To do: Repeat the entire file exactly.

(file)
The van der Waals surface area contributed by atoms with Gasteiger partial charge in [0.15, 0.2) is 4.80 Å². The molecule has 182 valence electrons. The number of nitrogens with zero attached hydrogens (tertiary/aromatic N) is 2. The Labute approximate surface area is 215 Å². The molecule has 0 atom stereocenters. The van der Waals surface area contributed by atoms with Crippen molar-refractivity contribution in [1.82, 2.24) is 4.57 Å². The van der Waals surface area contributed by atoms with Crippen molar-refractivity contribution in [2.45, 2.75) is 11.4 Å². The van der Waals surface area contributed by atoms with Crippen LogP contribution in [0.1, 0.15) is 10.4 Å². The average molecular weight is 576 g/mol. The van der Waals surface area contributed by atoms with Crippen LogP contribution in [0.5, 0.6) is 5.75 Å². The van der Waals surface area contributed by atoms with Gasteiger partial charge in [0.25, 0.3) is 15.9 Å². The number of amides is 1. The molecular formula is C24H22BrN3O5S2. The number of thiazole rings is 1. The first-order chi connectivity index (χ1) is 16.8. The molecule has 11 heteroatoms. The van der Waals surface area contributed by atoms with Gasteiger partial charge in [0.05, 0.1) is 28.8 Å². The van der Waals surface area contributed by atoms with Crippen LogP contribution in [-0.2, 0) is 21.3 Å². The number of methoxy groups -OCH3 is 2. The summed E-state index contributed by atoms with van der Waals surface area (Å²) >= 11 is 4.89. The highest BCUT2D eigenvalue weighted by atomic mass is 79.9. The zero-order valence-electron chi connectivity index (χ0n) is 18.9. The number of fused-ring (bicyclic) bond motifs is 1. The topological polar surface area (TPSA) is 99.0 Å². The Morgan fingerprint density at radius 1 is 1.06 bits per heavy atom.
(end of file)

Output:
The van der Waals surface area contributed by atoms with Gasteiger partial charge in [0.15, 0.2) is 4.80 Å². The molecule has 182 valence electrons. The number of nitrogens with zero attached hydrogens (tertiary/aromatic N) is 2. The Labute approximate surface area is 215 Å². The molecule has 0 atom stereocenters. The van der Waals surface area contributed by atoms with Crippen molar-refractivity contribution in [1.82, 2.24) is 4.57 Å². The van der Waals surface area contributed by atoms with Crippen molar-refractivity contribution in [2.45, 2.75) is 11.4 Å². The van der Waals surface area contributed by atoms with Crippen LogP contribution in [0.1, 0.15) is 10.4 Å². The average molecular weight is 576 g/mol. The van der Waals surface area contributed by atoms with Crippen LogP contribution in [0.5, 0.6) is 5.75 Å². The van der Waals surface area contributed by atoms with Gasteiger partial charge in [0.25, 0.3) is 15.9 Å². The number of amides is 1. The molecular formula is C24H22BrN3O5S2. The number of thiazole rings is 1. The first-order chi connectivity index (χ1) is 16.8. The molecule has 11 heteroatoms. The van der Waals surface area contributed by atoms with Gasteiger partial charge in [0.05, 0.1) is 28.8 Å². The van der Waals surface area contributed by atoms with Crippen LogP contribution in [-0.2, 0) is 21.3 Å². The number of methoxy groups -OCH3 is 2. The summed E-state index contributed by atoms with van der Waals surface area (Å²) >= 11 is 4.89. The highest BCUT2D eigenvalue weighted by atomic mass is 79.9. The zero-order valence-electron chi connectivity index (χ0n) is 18.9. The number of fused-ring (bicyclic) bond motifs is 1. The topological polar surface area (TPSA) is 99.0 Å². The Morgan fingerprint density at radius 1 is 1.06 bits per heavy atom.